In the end, both writers pulled their kids from the public school system, disgusted by policies that they said privileged extreme caution over hard science. Such discomfort with conversations around schooling has recently taken on the tenor of an election-year meme, with liberal parents exhausted by the perpetual chaos of closures and reopenings described as crucial votes that will determine the midterms later this year. Republican strategists are scrambling to portray Democratic politicians as beholden to the unreasonable demands of powerful and corrupt unions, even as Democratic politicians on the state and national level fight those same unions aggressively over closures and safety procedures. Never mind that in Chicago, before striking a recent deal, Mayor Lori Lightfoot said teachers were holding kids “hostage” and had “abandoned their posts.” And that Joe Biden has been insistent that schools remain open at all costs. If there is a party in the pockets of Big Union, this doesn’t seem to be it.
The Democrats’ loss in Virginia’s gubernatorial race this fall is being seen as a bellwether for how education issues will play out in elections. Many commentators (including some here at The New Republic) blamed Terry McAuliffe for failing to connect with burnt-out parents. A recent New York Times story suggesting that education issues significantly contributed to McAuliffe’s defeat has revived the debate; the article cited polling suggesting school disruptions in the state were an important swing issue for voters who went Republican, particularly among the female white suburban demographic that might previously have been described as the soccer mom vote. Notably, though, that polling was performed by Democrats for Education Reform, an anti-union political action committee founded by hedge fund managers with connections to Rupert Murdoch and Charles Koch.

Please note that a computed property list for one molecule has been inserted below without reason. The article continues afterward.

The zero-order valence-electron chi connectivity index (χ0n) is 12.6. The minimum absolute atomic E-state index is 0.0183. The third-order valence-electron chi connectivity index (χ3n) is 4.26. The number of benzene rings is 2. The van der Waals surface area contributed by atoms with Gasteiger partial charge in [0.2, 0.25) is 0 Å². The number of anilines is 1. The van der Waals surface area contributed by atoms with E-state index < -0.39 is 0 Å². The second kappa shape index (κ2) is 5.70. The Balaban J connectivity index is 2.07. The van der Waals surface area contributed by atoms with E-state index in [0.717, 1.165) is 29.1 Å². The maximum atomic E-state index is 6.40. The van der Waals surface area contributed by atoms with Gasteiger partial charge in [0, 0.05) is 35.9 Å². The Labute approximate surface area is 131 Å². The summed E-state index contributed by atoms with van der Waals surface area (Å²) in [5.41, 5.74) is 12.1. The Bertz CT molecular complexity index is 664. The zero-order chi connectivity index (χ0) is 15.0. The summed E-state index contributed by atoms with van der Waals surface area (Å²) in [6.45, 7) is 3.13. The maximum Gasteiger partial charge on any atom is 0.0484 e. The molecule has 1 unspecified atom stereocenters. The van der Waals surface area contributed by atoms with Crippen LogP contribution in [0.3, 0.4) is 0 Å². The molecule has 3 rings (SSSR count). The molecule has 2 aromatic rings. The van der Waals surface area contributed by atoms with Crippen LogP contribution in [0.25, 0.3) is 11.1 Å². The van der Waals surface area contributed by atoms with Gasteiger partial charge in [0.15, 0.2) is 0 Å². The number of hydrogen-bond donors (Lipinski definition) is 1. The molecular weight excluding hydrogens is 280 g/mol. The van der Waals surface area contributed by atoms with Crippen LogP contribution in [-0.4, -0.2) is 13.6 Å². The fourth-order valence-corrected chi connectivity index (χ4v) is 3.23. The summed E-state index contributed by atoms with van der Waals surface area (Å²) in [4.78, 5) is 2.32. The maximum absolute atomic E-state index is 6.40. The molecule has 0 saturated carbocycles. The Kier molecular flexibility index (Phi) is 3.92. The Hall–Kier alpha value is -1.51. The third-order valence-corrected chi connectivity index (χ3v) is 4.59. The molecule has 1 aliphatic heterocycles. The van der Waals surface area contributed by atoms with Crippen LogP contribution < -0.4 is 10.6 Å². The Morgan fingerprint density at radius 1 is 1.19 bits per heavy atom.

These stories come during a moment in which the school-closure issue has been elevated to the national level, if not evenly dispersed: According to Burbio, a company that tracks pandemic-related school closures, there were just over 4,000 school disruptions nationwide during the week of January 10. But the intense clash between the Chicago Teachers Union and Lightfoot, along with school closures in large districts like Newark and sick-outs in San Francisco and Oakland, can make it seem like every district is in the midst of a roiling crisis. And while the closures that are happening trigger memories of the perpetual mess of earlier disruptions or recall the painful, seemingly endless remote schooling that occurred pre-vaccine, it’s not as if this is really about Democrats forcing schools to close: In Massachusetts, for instance, a state with a Republican governor, reopenings were delayed because of logistical testing issues and a teacher shortage exacerbated by a staggering number of educators who have recently gotten sick.